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NBC Turns to CBS to Find a News Boss : Media: The executive producer of 'Street Stories' is chosen to repair the network's tattered image.


NEW YORK — Andrew Lack, a longtime CBS News producer, has been named the new president of NBC News, ending the embattled network's search for an executive to rebuild its news division's image after the highly publicized staging of a vehicle crash on "Dateline NBC."

Although Lack has been an award-winning documentary producer for "CBS Reports," he is known primarily as the creator and executive producer of the CBS newsmagazines "Face to Face With Connie Chung" and "West 57th." He is now the executive producer of the CBS newsmagazine "Street Stories" and has produced an upcoming two-hour documentary about World War II anchored by retired Gen. Norman Schwarzkopf.

Lack's appointment Wednesday by NBC President Robert Wright was seen by many NBC News insiders as a sign of a renewed emphasis at NBC on creating prime-time newsmagazines and other money-making news programming.

"NBC executives told me that one reason they were interested in me for the job was because of my background in creating news programming," Lack, 45, said in an interview Wednesday. "A big part of the job will be to develop more broadcasts from the news division in prime-time, daytime and even other areas."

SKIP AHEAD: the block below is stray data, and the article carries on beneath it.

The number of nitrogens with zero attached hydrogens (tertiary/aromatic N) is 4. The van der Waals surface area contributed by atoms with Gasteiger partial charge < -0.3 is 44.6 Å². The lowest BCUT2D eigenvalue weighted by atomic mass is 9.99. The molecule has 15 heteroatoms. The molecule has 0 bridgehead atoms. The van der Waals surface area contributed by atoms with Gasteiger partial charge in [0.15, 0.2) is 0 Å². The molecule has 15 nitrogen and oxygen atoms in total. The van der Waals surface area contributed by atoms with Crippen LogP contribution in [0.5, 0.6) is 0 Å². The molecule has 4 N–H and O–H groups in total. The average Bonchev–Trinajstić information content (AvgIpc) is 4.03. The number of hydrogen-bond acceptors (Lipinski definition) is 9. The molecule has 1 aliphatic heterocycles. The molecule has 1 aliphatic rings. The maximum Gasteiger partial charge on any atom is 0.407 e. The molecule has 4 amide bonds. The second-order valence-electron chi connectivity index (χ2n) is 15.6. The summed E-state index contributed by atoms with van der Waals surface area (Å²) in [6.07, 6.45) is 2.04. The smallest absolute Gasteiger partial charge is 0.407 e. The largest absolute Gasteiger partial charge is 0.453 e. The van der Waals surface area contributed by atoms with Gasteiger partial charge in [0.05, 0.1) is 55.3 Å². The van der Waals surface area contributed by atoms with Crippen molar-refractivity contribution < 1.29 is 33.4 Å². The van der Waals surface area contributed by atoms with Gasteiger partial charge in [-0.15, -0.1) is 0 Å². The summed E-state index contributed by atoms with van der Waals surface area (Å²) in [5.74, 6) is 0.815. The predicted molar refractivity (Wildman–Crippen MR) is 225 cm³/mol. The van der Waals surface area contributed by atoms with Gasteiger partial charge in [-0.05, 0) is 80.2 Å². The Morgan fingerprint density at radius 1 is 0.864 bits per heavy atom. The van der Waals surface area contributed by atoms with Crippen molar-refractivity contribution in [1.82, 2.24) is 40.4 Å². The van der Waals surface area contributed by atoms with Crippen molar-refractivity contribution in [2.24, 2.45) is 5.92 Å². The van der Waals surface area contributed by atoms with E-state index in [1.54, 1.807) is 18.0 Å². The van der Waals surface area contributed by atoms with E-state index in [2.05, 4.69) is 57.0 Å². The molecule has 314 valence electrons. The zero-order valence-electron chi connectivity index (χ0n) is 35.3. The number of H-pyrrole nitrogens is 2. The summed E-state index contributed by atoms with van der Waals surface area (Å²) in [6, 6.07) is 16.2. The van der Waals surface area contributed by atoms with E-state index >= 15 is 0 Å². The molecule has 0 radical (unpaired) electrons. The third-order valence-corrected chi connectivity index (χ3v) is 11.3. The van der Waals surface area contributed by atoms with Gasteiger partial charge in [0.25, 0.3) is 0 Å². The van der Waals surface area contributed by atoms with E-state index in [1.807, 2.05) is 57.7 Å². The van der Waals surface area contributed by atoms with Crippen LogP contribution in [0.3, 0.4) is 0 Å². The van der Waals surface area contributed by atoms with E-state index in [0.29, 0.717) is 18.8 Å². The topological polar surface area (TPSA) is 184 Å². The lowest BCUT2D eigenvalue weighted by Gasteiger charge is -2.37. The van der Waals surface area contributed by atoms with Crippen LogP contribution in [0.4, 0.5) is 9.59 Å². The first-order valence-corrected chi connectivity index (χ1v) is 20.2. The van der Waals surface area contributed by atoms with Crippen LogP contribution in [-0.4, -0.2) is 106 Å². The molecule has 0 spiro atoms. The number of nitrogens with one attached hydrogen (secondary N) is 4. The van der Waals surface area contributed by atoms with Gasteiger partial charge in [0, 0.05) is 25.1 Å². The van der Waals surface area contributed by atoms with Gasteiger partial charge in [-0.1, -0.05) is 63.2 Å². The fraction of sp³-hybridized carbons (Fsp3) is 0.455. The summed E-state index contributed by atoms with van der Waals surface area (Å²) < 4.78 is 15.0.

Still, Lack said he considered the network's prime-time newscast "the flagship of the news division and a top priority" in his job. "I have great regard for Tom Brokaw, and I'm coming to collaborate with the staff," Lack said as he headed for a meeting with the "NBC Nightly News" anchor.

"We're still in the hard-news business, but news divisions also are in the newsmagazine business today," Brokaw said in an interview. "We've had too many administrators and too few producers in the job in recent years. Andy is a smart, sophisticated producer with a lot of creativity and energy, and I'm delighted that he's coming here."

Lack signed what was said to be a five-year contract at NBC shortly after CBS executives agreed to release him from his CBS contract.

Like Brokaw, Wright emphasized Lack's knowledge about the production of television news in making the announcement--an acknowledgment, perhaps, of problems with NBC's choice of newspaperman Michael Gartner the last time it named a news chief.

"The biggest issue in front of us will be our programming, whether it's 'NBC Nightly News,' the 'Today' show or other news programming," Wright said in an interview. "Andy Lack has won 16 news Emmys and has outstanding qualifications as a serious news producer on every program from '60 Minutes' to CBS News specials. It's been a long time since we've had someone who has had such a strong background as a news producer in the job of president of NBC News."

Lack, who joined CBS News as a producer in 1976, was criticized by TV critics for re-creating historical events in 1989 on an earlier Chung program. On Wednesday, he said he did not intend to use the technique at NBC News. "That was a one-time experiment, and I don't think it has any application today in serious broadcast journalism," Lack said.

Since Gartner's resignation last month in the wake of the "Dateline NBC" incident, NBC executives had discussed the job with a number of high-profile TV journalists, including ABC News President Roone Arledge, PBS commentator Bill Moyers and Cable News Network President Tom Johnson.

Both Wright and Lack said they believed that creating strong news programming was the best way to rebuild the image of NBC News.

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